Geothermal energy is the use of the Earth’s heat to produce heat and electricity. “Geothermal is an extremely reliable form of energy, and it generates power 24/7, which makes it a baseload source like coal or nuclear,” says David Blackwell, Hamilton Professor of Geophysics and director of the SMU Geothermal Laboratory.
The SMU Geothermal Laboratory has increased its estimate of West Virginia’s geothermal generation potential to 18,890 megawatts (assuming a conservative 2% thermal recovery rate). The new estimate represents a 75-percent increase over estimates in MIT’s 2006 “The Future of Geothermal Energy” report, and exceeds the state’s total current generating capacity, primarily coal based, of 16,350 megawatts.
Researchers from SMU’s Geothermal Laboratory are presenting a detailed report on the discovery at the 2010 Geothermal Resources Council annual meeting in Sacramento, Oct. 24-27.
The West Virginia discovery is the result of new detailed mapping and interpretation of temperature data derived from oil, gas and thermal gradient wells – part of an ongoing project to update the Geothermal Map of North America that Blackwell produced with colleague Maria Richards in 2004. Temperatures below the Earth almost always increase with depth, but the rate of increase (the thermal gradient) varies due to factors such as the thermal properties of the rock formations.
“By adding 1,455 new thermal data points from oil, gas and water wells to our geologic model of West Virginia, we’ve discovered significantly more heat than previously thought,” Blackwell says. “The existing oil and gas fields in West Virginia provide a geological guide that could help reduce uncertainties associated with geothermal exploration and also present an opportunity for co-producing geothermal electricity from hot waste fluids generated by existing oil and gas wells.”
The high-temperature zones beneath West Virginia revealed by the new mapping are concentrated in the eastern portion of the state. Starting at depths greater than 15,000 feet, temperatures reach more than 300 degrees F, which is hot enough for commercial geothermal power production.
Traditionally, commercial geothermal energy production has depended on high temperatures in existing subsurface reservoirs to produce electricity, requiring unique geological conditions found almost exclusively in tectonically active regions of the world, such as the western United States. Newer technologies and drilling methods can be used to develop resources in wider ranges of geologic conditions. Three non-conventional geothermal resources that can be developed in areas with little or no tectonic activity or volcanism such as West Virginia are:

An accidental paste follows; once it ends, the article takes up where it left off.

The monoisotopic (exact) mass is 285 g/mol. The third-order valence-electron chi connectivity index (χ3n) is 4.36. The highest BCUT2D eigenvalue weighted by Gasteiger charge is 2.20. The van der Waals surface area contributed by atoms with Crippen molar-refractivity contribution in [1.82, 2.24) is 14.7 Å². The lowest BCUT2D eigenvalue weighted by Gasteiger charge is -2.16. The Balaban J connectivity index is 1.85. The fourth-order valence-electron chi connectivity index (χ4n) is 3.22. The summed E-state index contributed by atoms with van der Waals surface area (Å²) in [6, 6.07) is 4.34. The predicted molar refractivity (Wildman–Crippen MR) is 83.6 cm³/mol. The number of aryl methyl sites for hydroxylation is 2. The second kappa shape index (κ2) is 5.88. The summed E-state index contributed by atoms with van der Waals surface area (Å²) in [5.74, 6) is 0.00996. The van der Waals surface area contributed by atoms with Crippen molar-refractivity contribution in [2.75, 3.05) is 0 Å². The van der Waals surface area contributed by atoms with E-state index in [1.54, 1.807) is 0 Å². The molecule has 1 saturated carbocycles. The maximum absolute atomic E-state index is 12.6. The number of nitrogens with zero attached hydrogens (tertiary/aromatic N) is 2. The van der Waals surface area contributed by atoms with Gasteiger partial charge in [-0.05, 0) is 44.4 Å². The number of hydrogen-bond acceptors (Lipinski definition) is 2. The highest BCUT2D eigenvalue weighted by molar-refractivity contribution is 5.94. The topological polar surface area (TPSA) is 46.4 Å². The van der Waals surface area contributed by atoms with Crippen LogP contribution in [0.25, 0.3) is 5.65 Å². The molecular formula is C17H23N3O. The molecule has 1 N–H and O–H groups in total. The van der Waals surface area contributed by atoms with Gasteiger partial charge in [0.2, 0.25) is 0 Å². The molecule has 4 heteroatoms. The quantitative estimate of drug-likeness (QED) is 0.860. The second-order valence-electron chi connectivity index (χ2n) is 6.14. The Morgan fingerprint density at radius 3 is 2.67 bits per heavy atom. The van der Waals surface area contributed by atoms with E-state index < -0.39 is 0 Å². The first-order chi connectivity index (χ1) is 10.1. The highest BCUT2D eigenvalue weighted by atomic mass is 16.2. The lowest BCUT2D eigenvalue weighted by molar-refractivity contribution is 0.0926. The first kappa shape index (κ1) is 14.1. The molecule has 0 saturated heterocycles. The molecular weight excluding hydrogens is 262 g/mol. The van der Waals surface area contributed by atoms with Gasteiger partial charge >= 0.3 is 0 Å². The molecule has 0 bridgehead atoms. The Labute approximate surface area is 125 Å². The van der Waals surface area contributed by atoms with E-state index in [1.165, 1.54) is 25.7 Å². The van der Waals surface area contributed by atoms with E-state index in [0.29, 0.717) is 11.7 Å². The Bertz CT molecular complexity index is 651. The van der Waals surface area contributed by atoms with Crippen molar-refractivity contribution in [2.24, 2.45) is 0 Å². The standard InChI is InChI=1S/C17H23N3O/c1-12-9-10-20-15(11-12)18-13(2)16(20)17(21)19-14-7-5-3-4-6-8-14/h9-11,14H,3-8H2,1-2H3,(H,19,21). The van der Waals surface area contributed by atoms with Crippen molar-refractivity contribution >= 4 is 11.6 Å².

Low-temperature Hydrothermal - Energy is produced from areas with naturally occurring high fluid volumes at temperatures ranging from 165 degrees F to 300 degrees F, using advanced binary cycle technology. Low-temperature systems have been developed in Alaska, Oregon and Utah.
Geopressure and Co-produced Fluids Geothermal – Oil and/or natural gas produced together with hot geothermal fluids drawn from the same well. Geopressure and co-produced fluids systems currently are operating or under development in Wyoming, North Dakota, Utah, Louisiana, Mississippi and Texas.
Enhanced Geothermal Systems (EGS) – Areas with low natural rock permeability but high temperatures of more than 300 degrees F are “enhanced” by injecting fluid and other reservoir engineering techniques. EGS resources typically are deeper than hydrothermal, and represent the largest share of total geothermal resources. EGS is being pursued globally in Germany, Australia, France, the United Kingdom and the United States. EGS is being tested in deep sedimentary basins similar to West Virginia’s in Germany and Australia.
“The early West Virginia research is very promising,” Blackwell says, “but we still need more information about local geological conditions to refine estimates of the magnitude, distribution and commercial significance of their geothermal resource.”
Zachary Frone, an SMU graduate student researching the area, says, “More detailed research on subsurface characteristics like depth, fluids, structure and rock properties will help determine the best methods for harnessing geothermal energy in West Virginia.”
The next step in evaluating the resource will be to locate specific target sites for focused investigations to validate the information used to calculate the geothermal energy potential in this study.
The team’s work also may shed light on other similar geothermal resources. “We now know that two zones of Appalachian age structures are hot – West Virginia and a large zone covering the intersection of Texas, Arkansas and Louisiana known as the Ouachita Mountain region,” says Blackwell. “Right now we don’t have the data to fill in the area in between,” Blackwell continues, “but it’s possible we could see similar results over an even larger area.”
Blackwell thinks the finding opens exciting possibilities for the region. “The proximity of West Virginia’s large geothermal resource to East Coast population centers has the potential to enhance U.S. energy security, reduce CO2 emissions, and develop high-paying clean energy jobs in West Virginia,” he says.